The European greenfinch or simply the greenfinch (Chloris chloris) is a small passerine bird in the finch family Fringillidae.
Description & appearanceThe European greenfinch is 15 cm (5.9 in) long with a wing span of 24.5 to 27.5 cm (9.6 to 10.8 in). It is similar in size and shape to a house sparrow, but is mainly green, with yellow in the wings and tail. The female and young birds are duller and have brown tones on the back. The bill is thick and conical. This species can form large flocks outside the breeding season, sometimes mixing with other finches and buntings.
Voice, singing & callThe song contains a lot of trilling twitters interspersed with wheezes, and the male has a "butterfly" display flight.
Distribution & habitatThis bird is widespread throughout Europe, north Africa and Southwest Asia. It is mainly resident, but some northernmost populations migrate further south. The greenfinch has also been introduced into Australia, New Zealand, Uruguay, and Argentina. In Malta, it is considered a prestigious songbird, and it has been trapped for many years. It has been domesticated, and many Maltese people breed them. In Hungary, it is threatened. Woodland edges, farmland hedges and gardens with relatively thick vegetation are favoured for breeding.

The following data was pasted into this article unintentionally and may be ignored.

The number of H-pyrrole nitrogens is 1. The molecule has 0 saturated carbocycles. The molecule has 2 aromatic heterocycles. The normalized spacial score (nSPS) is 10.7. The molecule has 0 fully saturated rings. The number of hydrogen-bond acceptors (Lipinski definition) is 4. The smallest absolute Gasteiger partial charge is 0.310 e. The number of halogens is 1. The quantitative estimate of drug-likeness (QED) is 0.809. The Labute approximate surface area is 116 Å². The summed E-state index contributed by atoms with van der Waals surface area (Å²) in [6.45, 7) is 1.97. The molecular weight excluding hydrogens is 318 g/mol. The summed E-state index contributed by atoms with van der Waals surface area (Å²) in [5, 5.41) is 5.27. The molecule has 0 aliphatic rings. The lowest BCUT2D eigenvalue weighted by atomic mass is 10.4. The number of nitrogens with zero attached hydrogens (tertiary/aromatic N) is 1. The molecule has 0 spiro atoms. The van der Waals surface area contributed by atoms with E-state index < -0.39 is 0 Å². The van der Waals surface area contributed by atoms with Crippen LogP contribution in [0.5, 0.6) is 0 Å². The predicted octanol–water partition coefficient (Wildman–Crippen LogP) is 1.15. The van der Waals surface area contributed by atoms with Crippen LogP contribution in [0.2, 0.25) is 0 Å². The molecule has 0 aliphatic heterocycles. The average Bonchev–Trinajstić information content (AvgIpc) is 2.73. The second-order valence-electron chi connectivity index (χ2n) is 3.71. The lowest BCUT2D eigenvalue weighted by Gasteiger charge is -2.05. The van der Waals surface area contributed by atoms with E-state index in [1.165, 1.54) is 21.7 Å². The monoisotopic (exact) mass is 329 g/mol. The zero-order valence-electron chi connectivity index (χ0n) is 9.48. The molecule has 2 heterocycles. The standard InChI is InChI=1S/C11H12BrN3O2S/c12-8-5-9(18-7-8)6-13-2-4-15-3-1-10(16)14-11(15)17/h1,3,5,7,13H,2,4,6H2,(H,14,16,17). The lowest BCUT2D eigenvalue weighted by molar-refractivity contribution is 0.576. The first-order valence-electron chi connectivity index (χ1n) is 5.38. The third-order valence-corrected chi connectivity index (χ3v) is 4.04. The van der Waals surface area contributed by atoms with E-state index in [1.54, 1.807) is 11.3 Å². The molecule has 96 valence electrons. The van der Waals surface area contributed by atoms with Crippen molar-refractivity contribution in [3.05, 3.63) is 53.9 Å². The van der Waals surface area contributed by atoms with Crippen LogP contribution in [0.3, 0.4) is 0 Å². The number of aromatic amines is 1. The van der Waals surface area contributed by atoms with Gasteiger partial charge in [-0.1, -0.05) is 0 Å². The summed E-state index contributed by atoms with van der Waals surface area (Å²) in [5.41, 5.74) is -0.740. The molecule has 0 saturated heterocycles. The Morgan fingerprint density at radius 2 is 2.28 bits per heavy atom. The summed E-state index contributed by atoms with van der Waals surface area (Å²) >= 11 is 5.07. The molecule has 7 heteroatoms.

Hunting & foodThey feed largely on seeds, but also take berries.
Breeding, mating, chicks, juveniles & raiseBreeding season occurs in spring, starting in the second half of March, until June, with fledging young in early July. Incubation lasts about 13–14 days, by the female. The male feeds her at the nest during this period. Chicks are covered with thick, long, greyish-white down at hatching. They are fed on insect larvae by both adults during the first days, and later, by a frequently regurgitated yellowish paste made of seeds. They leave the nest about 13 days later, but they are not able to fly. Usually, they fledge 16–18 days after hatching. This species produces two or three broods per year.
In Australasia, the European greenfinch's breeding season is from October to March.